On appeal, the Commonwealth contends that it was error to dismiss the complaint since neither the defendant's rights to prompt bail nor his right to an independent medical examination were violated and, even if such rights were violated, the drastic remedy of dismissal was unwarranted.
1. Bail. Neither the Federal or State Constitutions, the bail statute, G. L. c. 276, s.s. 57-58, Rule 14 of the Rules Governing Persons Authorized to Take Bail (1996), nor our case law establish a fixed time period within which a bail hearing must be held. In Commonwealth v. Chistolini, 422 Mass. 854 , 856 (1996), however, the Supreme Judicial Court interpreted the bright line six-hour limit on police questioning, see Commonwealth v. Rosario, 422 Mass. 48 , 56 (1996), as suggestive of the permissible outer limit of confinement prior to a bail hearing. In Chistolini, the defendant obtained his release six hours and six minutes after his arrest because of a Westfield police policy to contact the bail commissioner only at set four hour intervals when court is not in session. 422 Mass. at 855-856. The court held that the six-hour confinement did not violate the defendant's rights conferred by the bail statute "[c]onsidering the fact that Chistolini was given the right to make a telephone call and chose not to call a lawyer or a bail magistrate." Id. at 856-857. The court concluded that the police did not interfere with the defendant's right to a more prompt bail hearing. Ibid.
Here, too, the defendant was held at the police station from approximately 2:26 A.M. until 8:50 A.M., just under six and one-half hours, the delay resulting in large part from a policy decision. As in Chistolini, the defendant was informed of his right to make a telephone call and elected not to do so. "We evaluate the lawfulness of any delay in bringing a defendant to court for his initial appearance by considering the reasonableness of the delay in light of the circumstances." Commonwealth v. Perito, 417 Mass. 674 , 680 (1994). To be sure, it is much to be preferred that a clerk-magistrate's decision to delay a bail hear-
ing be made on a case-by-case basis and after first-hand observation. See Commonwealth v. Finelli, 422 Mass. 860 , 863 (1996). However, where the defendant's confinement was just under six and one-half hours and the defendant chose not to exercise his right to make a telephone call to contact a lawyer or to inform the police of his desire for an independent medical examination necessitating earlier release from custody, we are constrained to conclude in these particular circumstances that there was no violation of the defendant's statutory right to a prompt bail hearing.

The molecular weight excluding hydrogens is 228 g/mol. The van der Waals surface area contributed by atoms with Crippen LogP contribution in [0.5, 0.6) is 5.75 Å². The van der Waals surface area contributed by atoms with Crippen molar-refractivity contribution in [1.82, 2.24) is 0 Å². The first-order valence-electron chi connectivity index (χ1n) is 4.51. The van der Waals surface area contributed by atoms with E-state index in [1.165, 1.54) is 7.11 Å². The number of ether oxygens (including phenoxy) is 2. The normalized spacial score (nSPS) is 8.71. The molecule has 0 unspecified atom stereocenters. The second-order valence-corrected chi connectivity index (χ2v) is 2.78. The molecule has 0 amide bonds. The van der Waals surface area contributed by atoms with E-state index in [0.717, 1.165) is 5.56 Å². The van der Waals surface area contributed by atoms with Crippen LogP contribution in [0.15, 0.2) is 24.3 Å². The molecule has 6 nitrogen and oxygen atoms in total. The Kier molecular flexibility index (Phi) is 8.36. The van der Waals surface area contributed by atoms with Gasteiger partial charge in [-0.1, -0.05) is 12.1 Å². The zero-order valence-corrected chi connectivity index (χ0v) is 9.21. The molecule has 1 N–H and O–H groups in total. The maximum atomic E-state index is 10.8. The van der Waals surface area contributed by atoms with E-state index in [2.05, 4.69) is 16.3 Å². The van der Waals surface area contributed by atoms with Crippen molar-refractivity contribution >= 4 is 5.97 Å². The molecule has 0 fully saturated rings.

2. Independent medical examination. In order to exercise the right to an independent medical examination, an arrestee must ordinarily travel to a medical facility. Finelli, 422 Mass. at 861. See Commonwealth v. Ames, 410 Mass. 603 , 608 (1991). Hence the right to a prompt bail hearing Ú- the method of obtaining release from custody in order to travel to the medical facility - intersects with G. L. c. 264, s. 5A, rights. Finelli, supra at 861. Section 5A, however, demands some affirmative assertion of the right from the arrestee, and the onus to arrange for the independent testing rests squarely upon the arrestee. Commonwealth v. Lindner, 395 Mass. 144 , 148 (1985).
Here, the defendant did not request an independent medical examination either before or after learning of the clerk-magistrate's decision to hold him until morning. The police had properly notified him of this right and did nothing to frustrate or obstruct his exercise of it. Since he chose not to avail himself of an independent medical examination, the clerk-magistrate's policy-based decision to delay the bail hearing also cannot reasonably be seen as having frustrated or obstructed this defendant's exercise of an unclaimed and unpreserved right. " [F]or the intersection of medical examination and bail rights to occur, [the defendant] must have properly preserved his s. 5A rights. He did not do so, for he did not request an independent examination, as the statute requires." Chistolini, 422 Mass. at 858. No violation of the defendant's s. 5A rights occurred.
In view of the foregoing, we conclude that it was error to dismiss the complaint. The order allowing the motion to dismiss is reversed.
[Note 1] This case was originally decided by memorandum and order on June 9, 1997, under Rule 1:28 of the Appeals Court. Our opinion closely tracks that original Rule 1:28 memorandum and order.